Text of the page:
Sep 22, 2017 | Updated: 09:54 AM EDT

Galapagos Research Locates Triggerfish As Key Predator In Food Web

May 03, 2017 11:01 AM EDT

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(Photo : YouTube.com/Fat Fish Movies) Expert research shows that the triggerfish is a mid-level predator important in coastal ecosystems.

Can we see predators in diverse tropical ecosystems, making an influential impact on species merely two links away? Ecologists such as Brown University Professor Jon Witman and his team find that there can be indeed such a significant "trophic cascade" when triggerfish are involved.

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There are two species of triggerfish that are overcoming continuous impact by sharks, sea lions, and hogfish that are trying to swallow pencil urchins, in order to bring down their algal consumption. These interactions are important to understand how humans also disturb the smooth functioning of global tropical ecosystems. So far, it has not really been understood how it happens. How can it be understood when and how trophic cascades occur along with who are the people involved? Studying the triggerfish in the sea world is one way to avoid or fix the problems, according to Phys.org.

The mid-level predator, the triggerfish, which is important to the coastal ecosystems, has been traced in the Galápagos. This area has not been hitherto disturbed. The new study indicates that this mid-level predator is vital to the coastal ecosystems.

Triggerfish are called 'keystone' predators in the subtidal food web. That is because they control the pencil urchins as well as the population of the algae, according to Witman and co-authors Franz Smith of Brown and Mark Novak of Oregon State University, who reported their findings in PLOS ONE.

The team was not satisfied to just watch the ecosystem or merely count the different species. Instead, through a number of controlled experiments between 2007 and 2013 that showed the cause and effect, the scientists collected thousands of time-lapse photographs that showed the results.

Scientists tied various urchins to rocks at diverse sites. This made them accessible to the prey so that they could easily observe the predators' action. Hence, they managed to find out the predators that could eat urchins. A couple of species of triggerfish called blunt head and a fine scale was found to eat all the urchins, especially the bigger ones. However, the smaller, green ones were not disturbed at all.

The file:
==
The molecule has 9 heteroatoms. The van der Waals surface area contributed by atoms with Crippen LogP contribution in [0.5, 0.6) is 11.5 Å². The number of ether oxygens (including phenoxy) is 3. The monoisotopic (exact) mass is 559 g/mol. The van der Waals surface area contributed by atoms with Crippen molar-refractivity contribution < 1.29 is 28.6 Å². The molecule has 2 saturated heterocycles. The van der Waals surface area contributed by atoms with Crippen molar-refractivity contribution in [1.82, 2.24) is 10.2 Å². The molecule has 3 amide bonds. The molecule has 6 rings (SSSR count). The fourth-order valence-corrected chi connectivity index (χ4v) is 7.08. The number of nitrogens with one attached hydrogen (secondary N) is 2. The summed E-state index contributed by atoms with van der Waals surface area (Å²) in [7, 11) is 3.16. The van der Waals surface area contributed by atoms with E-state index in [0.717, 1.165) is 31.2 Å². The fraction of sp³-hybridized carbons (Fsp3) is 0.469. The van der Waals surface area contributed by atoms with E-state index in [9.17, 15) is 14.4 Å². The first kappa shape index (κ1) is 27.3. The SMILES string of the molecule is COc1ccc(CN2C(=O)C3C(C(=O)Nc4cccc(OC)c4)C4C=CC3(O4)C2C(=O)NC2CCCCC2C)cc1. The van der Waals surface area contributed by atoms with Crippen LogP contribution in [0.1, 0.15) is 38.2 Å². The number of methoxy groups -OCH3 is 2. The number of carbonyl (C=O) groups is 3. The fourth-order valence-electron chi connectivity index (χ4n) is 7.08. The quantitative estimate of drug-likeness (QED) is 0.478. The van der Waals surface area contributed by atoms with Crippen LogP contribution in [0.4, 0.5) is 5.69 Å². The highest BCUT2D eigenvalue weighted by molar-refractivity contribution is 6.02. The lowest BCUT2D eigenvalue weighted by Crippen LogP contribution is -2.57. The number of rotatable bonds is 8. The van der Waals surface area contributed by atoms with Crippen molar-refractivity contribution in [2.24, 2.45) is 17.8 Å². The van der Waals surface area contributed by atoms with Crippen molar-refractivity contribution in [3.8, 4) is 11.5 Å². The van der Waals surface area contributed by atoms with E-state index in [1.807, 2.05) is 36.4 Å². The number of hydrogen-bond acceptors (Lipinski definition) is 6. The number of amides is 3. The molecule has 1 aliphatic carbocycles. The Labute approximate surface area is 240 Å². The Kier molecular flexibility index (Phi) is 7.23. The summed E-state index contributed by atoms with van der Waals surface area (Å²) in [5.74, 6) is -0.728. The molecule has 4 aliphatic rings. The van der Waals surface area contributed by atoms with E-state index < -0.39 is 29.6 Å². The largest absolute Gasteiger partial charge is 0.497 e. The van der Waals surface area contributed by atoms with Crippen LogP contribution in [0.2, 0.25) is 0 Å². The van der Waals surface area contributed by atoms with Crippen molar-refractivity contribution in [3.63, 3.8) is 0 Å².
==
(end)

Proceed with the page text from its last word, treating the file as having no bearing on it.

Green urchins were not such a favorite as the pencil urchin. Fish were always found to eat the pencil urchin first. However, sometimes the hogfish could carry off the green urchin. Experts found that the triggerfish faced a number of challenges to get a meal. Most of the time, the hogfish would try to gatecrash and carry off the food that the triggerfish began to eat. The hogfish would always eat the leftovers.

In another experiment, scientists built rings next to enclosed cages on the rocks under the sea. After a year, they allowed algal growth inside and then filled the cages with urchins. In the pens, urchins could graze on the algae but they were vulnerable to predators. In the enclosed cages, they could dine in peace. Some of the pens were left empty of urchins as experimental controls. Scientists found a difference in urchin predation as well as a difference in algae grazing. This showed "experimental evidence of a three-level consumptive trophic cascade from triggerfish to pencil urchins to benthic algae."

The triggerfish accomplished a rare ecological feat - they executed a "trophic cascade" in a tropical environment. "With 16 species of sea urchin predators known in the Galápagos subtidal, only two species, blunt head and fine scale triggerfish, preyed on large pencil urchins to the extent that they precipitated a trophic cascade," the authors wrote. "Consequently, blunt head and fine scale triggerfish are key consumers in the Galápagos subtidal ecosystem, ecologically important for indirect, positive effects on the abundance of benthic algae."


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